Mevlut Cavusoglu, the foreign minister of Turkey, said on Monday that discussions with Sweden and Finland about joining NATO would resume on March 9. However, he said that Sweden had still not complied with a memorandum negotiated last year.
Following the burning of a copy of the Koran outside the Turkish embassy in Stockholm by a Danish far-right politician in January, Turkey canceled talks with Sweden and Finland over their applications.
“My colleagues will attend the meeting that will be held on March 9,” Cavusoglu told a news conference in Ankara, adding that the meeting would be held in Brussels.
Sweden and Finland applied last year to join the North Atlantic defense alliance after Russia invaded Ukraine, but Sweden in particular has faced unexpected objections from Turkey.
Ankara accuses Stockholm of harboring what it considers members of terrorist groups.
Sweden, Finland and Turkey signed the memorandum on steps toward Turkish ratification at a NATO summit in Madrid in 2022.
“Unfortunately, we have not seen satisfactory steps from Sweden on the implementation of the Madrid memorandum,” Cavusoglu said. “It is not possible for us to say “yes” to Sweden’s NATO bid before we see these steps.”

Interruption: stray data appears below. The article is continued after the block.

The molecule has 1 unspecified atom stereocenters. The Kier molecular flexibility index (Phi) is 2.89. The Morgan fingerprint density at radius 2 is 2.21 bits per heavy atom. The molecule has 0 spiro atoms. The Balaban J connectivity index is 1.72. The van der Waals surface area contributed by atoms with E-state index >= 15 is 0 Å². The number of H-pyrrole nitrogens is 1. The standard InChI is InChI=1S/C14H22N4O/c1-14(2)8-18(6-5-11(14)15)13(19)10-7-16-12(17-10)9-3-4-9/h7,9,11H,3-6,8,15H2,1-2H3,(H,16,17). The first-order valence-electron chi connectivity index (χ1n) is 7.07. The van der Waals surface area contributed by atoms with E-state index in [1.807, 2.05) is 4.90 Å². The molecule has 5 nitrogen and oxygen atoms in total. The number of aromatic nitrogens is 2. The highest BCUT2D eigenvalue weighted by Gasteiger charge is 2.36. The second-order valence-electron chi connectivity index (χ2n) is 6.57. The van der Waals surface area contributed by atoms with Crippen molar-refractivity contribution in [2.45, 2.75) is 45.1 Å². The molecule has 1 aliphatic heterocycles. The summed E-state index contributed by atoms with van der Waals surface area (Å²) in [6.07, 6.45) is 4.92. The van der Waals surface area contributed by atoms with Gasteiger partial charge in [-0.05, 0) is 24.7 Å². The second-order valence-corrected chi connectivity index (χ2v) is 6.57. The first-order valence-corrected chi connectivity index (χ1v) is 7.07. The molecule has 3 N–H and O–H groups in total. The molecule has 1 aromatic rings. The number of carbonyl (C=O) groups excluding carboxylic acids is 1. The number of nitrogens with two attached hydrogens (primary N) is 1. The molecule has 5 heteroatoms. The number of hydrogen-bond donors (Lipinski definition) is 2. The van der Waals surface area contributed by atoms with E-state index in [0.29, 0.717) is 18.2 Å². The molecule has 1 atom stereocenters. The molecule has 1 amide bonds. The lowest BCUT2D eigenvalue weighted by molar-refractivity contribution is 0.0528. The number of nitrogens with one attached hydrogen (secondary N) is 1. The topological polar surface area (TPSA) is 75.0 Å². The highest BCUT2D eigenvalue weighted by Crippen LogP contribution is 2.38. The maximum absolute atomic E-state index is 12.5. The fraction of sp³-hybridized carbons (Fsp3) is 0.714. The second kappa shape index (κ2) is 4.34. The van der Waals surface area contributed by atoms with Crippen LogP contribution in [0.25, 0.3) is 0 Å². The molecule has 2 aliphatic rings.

The Swedish government plans to formally decide on March 9 on a long-planned proposal to make it illegal to be part of, or to endorse, a terrorist organization. Stockholm aims for the legislation to enter into force on June 1, though no date has yet been set for a parliamentary vote on the bill.
The United States and other NATO countries are hoping that the two Nordic countries become members of the alliance at a NATO summit due to be held in July 11 in Lithuania’s capital Vilnius.
While Ankara has hinted that it would accept Finland’s application, it has not made any guarantees that it will accept Sweden’s application by then.
On March 9, negotiations with Turkey will continue, according to a spokesperson for the Swedish foreign ministry. The negotiations will be conducted at the level of a civil servant.
The only additional NATO member who has not ratified the Nordic countries’ applications is Hungary. This week, debate in its parliament is expected to begin. The second half of March may see a vote, Budapest suggested on Saturday.